AUA 2019: Assessing the Threshold for Injury When Passing An Ureteral Access Sheath: How Much Force is Too Much?

Chicago, IL (UroToday.com) The use of a ureteral access sheath during ureteroscopy remains controversial. On the one hand, ureteral access sheaths facilitate repeated access to the kidney, and are associated with shorter operative times and lower intrarenal pressure. However, on the other hand, ureteral injury is a potential complication of access sheath deployment. Currently, there is no standardized approach for safe access sheath deployment and the force applied is dependent on the subjective haptic feedback experienced by the surgeon.

In an effort to determine the threshold for safe passage of the ureteral access sheath, researchers at the University of California, Irvine, developed a novel device that continuously transmits the real-time deployment force to a tablet via a Bluetooth connection. The device has a strain gauge mechanism that engages with the butt end of the access sheath and provides visual and auditory signals as to the amount of force being applied during deployment.

The objective of this study was to use the ureteral access sheath force sensor in a clinical setting during routine ureteroscopy, in order to determine the range of safe deployment forces for passage of a ureteral access sheath. A 16 Fr access sheath was used in each initial attempt. If the force reached 8 N, a smaller sheath was used instead (14 Fr or 11 Fr sheath). At the end of the procedure, upon removal of the access sheath, the ureter was inspected and a post-ureteroscopic lesion scale (PULS) was determined. The PULS grading system ranges from 0 to 5, where 0 indicates no ureteral lesion and 5 indicates complete transection of the ureter. Complicated ureteroscopy is defined as splitting of the ureter, that is PULS 3 or higher. The deployment force of the access sheath was measured in 72 ureters in 65 patients, with stones in either the proximal ureter or in the kidney. Half of the patients underwent prone PCNL and an access sheath was deployed to facilitate endoscopic guided percutaneous access. A quarter of the ureters were pre-stinted and two-thirds of the patients received one week of preoperative tamsulosin in an attempt to induce ureteral relaxation. 

A 16 Fr access sheath was successfully deployed in 71% of cases with a mean force of 5.4 N. Accordingly, in the remaining 29% of cases, a smaller sheath was used instead. In two-thirds of cases, at the end of the procedure, the PULS score was 0 or 1. A single PULS 3 injury was noted following the deployment of a 14 Fr sheath; in this case, peak pressure of 9 N was recorded. Limiting the deployment force below 5 N consistently resulted in a PULS score of 0-1. On multivariate analysis, successful deployment of 16 Fr access sheath was significantly associated with pre-stinted ureters. One week of preoperative treatment with tamsulosin was not associated with lower PULS score, lower peak force applied, or successful deployment if the 16 Fr access sheath.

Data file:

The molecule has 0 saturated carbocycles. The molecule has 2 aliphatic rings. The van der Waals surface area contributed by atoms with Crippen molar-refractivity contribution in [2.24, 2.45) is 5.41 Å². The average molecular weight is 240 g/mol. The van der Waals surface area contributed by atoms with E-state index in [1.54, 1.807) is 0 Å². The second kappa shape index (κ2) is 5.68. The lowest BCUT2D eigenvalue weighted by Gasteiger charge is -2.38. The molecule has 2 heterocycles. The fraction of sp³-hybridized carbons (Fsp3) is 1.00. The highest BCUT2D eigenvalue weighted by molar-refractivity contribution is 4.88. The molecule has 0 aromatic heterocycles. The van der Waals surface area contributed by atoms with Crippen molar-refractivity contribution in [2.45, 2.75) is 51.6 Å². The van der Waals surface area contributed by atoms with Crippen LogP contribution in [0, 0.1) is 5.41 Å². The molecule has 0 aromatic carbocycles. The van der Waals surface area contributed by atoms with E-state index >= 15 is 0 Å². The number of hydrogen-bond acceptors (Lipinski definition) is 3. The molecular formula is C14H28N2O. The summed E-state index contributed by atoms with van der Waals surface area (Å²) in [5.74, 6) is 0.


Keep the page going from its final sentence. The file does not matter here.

In conclusion, the UCI-developed force sensor proved to be a reliable means for measuring deployment force during the passage of a ureteral access sheath in the clinical setting. Using an upper limit of 8 N, there was a single PULS 3 injury and no PULS 4 or 5 injuries. Limiting the deployment force to less than 5 N consistently resulted in no significant ureteral injury. Presenting, but not tamsulosin was associated with securing a larger access sheath and a low PULS score.

Presented by: Shlomi Tapiero, MD, Department of Urology, University of California, Irvine, USA
Co-authors: Kamaljot S. Kaler2, Linda M. Huynh1, Mitchell O’Leary1, Vinay Cooper1, Zachary A. Valley1, Renai Yoon1, Roshan M. Patel1, Michael Klopher3, Jaime Landman1, and Ralph V. Clayman1
Affiliations:
1Department of Urology, University of California, Irvine, USA,  
2Department of Surgery, Section of Urology, University of Calgary
3California Institute for Telecommunications and Information Technology (Calit2) University of California, Irvine

Written by:  at the American Urological Association's 2019 Annual Meeting (AUA 2019), May 3 – 6, 2019 in Chicago, Illinois
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